Bill Powers: Yes, there are times where you're not even eligible to apply. Lawyers were held to a standard. When we present the paperwork to the court, we are in fact asserting that we believe you're otherwise eligible. That is part of the record review. That's also why ... I guess I'm older now, so I can say as an old-school lawyer, I still pull the full record from the North Carolina Department of Transportation Division of Motor Vehicles, DMV. As much as they will give us, I'd like the full and complete record so I can see the history.
Then, if I have the complete record, I can tell you whether you are eligible or not. There are some companies out there, private agencies that they're data trolls. They troll different court systems, and they will do an unofficial record which ... My response to that is, "Do you want an official driver's license based on the North Carolina law and DMV, or do you want an unofficial driver's license that if it's wrong, there's a problem?" I don't know. I don't mean any offense to those companies. There's a purpose for them for a quick and dirty type of stuff, but when it comes to preparing for a privilege and you being able to drive to work, I go old school, and then I get that from DMV.
Robert Ingalls: Now, it sounds like there's a lot to this process. Is that something that you could do yourself like could I apply for a limited driving privilege myself if I needed it?
Bill Powers: Sure. You always can, and I see people do it. It makes me nervous because if it's done incorrectly, it can cause further problems. It can get expensive if you do it incorrectly because they won't just allow you to correct things without refiling and they tend to charge a new filing fee. Yes, it can be done. In fact, on our website and other materials, we provide links to the Administrative Officer Court's forms. They're called AOC forms. There's a form for a pretrial limited driving privilege and a petition for limited driving privilege. There's a form conviction, post-conviction DWI. There's a form for a willful refusal limited driving privilege. There's a privilege for an ignition interlock limited driving privilege. There's even a privilege for certain speeding tickets.
Yes, you can, but it makes me nervous because I fear you could spend a long time sitting up there and trying to figure out how to do it, and the court system really isn't allowed to ... DAs, prosecutors aren't allowed to explain your options in law, and the judges either review the materials and accept it or don't, and I think you're at a disadvantage. Yes, you can. It's just one of those more complicated areas. This isn't a simple speeding ticket or an inspection violation. I'm sure there are some people completely confident and able to do it. It's just I know how hard we work at doing it and how I ... If we ever have a typo or something, we redo it. So then, we had to refile it, so it's deceptively complicated.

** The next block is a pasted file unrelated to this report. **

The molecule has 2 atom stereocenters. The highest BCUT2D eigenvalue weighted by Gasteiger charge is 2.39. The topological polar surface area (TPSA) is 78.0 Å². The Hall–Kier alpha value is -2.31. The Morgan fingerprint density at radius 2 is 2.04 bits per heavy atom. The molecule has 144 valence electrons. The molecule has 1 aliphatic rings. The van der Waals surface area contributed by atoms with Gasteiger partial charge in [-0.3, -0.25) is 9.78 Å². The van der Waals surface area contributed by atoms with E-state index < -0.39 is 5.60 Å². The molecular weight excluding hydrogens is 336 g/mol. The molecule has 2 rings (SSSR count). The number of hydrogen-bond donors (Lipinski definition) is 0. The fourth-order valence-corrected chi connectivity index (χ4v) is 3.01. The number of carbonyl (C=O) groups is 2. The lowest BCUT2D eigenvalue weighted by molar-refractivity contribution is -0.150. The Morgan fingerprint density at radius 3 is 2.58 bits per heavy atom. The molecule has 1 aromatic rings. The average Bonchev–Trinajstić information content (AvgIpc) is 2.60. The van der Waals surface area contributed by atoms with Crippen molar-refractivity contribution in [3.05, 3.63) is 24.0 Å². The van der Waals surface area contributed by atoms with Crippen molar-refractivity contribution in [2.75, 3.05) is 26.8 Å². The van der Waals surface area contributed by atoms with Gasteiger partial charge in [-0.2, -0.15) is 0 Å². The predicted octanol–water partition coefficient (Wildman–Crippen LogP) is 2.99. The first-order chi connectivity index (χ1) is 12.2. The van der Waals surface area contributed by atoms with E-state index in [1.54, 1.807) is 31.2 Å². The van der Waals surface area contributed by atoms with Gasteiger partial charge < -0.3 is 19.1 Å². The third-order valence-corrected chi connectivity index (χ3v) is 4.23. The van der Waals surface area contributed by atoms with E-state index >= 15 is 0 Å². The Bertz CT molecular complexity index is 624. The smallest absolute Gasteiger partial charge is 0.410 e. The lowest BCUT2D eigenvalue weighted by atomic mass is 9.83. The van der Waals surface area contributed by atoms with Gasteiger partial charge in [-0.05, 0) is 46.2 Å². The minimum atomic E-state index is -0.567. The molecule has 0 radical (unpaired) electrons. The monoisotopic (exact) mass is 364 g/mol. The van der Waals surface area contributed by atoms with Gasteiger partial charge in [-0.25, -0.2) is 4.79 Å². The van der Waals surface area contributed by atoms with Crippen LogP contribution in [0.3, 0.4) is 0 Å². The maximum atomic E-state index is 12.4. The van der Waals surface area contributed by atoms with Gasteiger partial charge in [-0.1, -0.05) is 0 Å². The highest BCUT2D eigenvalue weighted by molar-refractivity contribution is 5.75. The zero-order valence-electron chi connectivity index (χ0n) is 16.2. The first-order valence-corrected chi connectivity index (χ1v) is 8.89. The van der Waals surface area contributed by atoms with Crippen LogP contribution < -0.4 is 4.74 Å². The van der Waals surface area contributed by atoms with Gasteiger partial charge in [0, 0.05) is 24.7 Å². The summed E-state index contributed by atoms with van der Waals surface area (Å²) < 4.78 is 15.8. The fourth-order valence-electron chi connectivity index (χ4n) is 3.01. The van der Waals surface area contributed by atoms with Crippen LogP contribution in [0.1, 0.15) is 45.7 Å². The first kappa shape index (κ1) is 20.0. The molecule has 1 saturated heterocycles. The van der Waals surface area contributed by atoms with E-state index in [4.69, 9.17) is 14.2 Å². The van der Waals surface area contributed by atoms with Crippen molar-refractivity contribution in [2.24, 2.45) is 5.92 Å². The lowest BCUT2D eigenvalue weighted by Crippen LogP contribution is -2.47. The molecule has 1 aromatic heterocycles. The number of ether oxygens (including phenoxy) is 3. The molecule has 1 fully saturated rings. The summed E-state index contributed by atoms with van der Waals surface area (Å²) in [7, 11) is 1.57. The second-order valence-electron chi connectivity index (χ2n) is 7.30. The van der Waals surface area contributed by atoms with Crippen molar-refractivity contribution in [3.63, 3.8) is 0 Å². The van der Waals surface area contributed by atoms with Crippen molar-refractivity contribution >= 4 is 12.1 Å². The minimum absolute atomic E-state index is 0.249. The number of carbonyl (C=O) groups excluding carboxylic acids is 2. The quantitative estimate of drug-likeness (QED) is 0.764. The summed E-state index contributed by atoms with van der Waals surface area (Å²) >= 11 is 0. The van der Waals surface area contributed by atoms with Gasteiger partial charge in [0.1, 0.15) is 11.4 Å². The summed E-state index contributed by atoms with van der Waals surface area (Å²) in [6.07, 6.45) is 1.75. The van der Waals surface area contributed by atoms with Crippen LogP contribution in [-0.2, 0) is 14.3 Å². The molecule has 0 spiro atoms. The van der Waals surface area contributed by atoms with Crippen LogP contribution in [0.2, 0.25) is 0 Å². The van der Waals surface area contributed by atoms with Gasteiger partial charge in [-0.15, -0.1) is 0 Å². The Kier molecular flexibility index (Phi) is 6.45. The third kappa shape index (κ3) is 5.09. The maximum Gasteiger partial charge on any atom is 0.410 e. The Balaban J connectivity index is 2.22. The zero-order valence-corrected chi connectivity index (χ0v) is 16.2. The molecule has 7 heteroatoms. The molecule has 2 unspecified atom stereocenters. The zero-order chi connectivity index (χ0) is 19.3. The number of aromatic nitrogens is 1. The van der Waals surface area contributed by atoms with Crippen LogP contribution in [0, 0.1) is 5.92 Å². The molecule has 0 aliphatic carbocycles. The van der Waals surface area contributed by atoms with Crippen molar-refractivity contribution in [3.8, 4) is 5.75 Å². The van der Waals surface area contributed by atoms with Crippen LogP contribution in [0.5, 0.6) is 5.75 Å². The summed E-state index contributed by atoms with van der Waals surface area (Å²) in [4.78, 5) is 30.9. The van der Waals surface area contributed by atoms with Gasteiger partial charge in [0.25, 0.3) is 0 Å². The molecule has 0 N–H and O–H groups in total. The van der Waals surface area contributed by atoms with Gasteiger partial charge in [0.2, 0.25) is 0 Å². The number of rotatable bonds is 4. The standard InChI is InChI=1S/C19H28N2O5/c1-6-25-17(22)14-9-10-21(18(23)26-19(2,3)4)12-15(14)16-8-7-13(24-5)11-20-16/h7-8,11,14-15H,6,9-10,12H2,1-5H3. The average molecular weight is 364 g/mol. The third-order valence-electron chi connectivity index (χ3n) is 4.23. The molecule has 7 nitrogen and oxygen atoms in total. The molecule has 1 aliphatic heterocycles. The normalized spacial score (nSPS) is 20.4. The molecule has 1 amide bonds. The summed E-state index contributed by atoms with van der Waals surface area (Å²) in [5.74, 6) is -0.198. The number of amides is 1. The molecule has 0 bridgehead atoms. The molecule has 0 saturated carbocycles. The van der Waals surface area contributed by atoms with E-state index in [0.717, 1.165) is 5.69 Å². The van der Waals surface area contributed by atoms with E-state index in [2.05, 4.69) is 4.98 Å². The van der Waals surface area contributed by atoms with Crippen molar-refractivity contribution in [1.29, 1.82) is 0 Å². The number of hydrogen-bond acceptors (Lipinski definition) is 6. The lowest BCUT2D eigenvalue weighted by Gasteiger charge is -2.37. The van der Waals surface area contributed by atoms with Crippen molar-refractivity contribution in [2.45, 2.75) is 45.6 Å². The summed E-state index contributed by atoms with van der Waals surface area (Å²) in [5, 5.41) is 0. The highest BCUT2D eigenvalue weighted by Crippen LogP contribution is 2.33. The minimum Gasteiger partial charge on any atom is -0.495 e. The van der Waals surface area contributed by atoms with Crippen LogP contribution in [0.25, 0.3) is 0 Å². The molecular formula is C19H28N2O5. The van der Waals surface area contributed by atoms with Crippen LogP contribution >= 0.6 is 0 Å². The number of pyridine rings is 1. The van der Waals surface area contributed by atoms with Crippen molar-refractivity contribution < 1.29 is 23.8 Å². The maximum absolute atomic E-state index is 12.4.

Robert Ingalls: All right, so you've answered all the questions I had. You have any last words on the subject?
Bill Powers: Well, don't be afraid to call a lawyer. We at our office offer a free confidential consultation. I will point you in the right direction. If I think we could help you out, I'll tell you. If I think you can handle it yourself or maybe go another direction, I'll tell you that too. Our lawyers are here to help. We truly do want to help people, and when we don't charge for a consult and it's confidential, why not?
Robert Ingalls: All right. Well, thank you, sir.
Bill Powers: My pleasure.
Robert Ingalls: All right.
Speaker 1: You've been listening to Law Talk with Bill Powers, your resource for answers to your most pressing legal questions on your time. Ready to discuss your matter now? Call 877-462-3841 for your free and totally confidential consultation. Law Talk with Bill Powers is an educational resource only. The information presented on this podcast does not constitute legal advice and is not a substitute for consulting with an attorney. Every situation is unique. Therefore, you should always consult with a license attorney before making any legal decisions. Thanks for listening.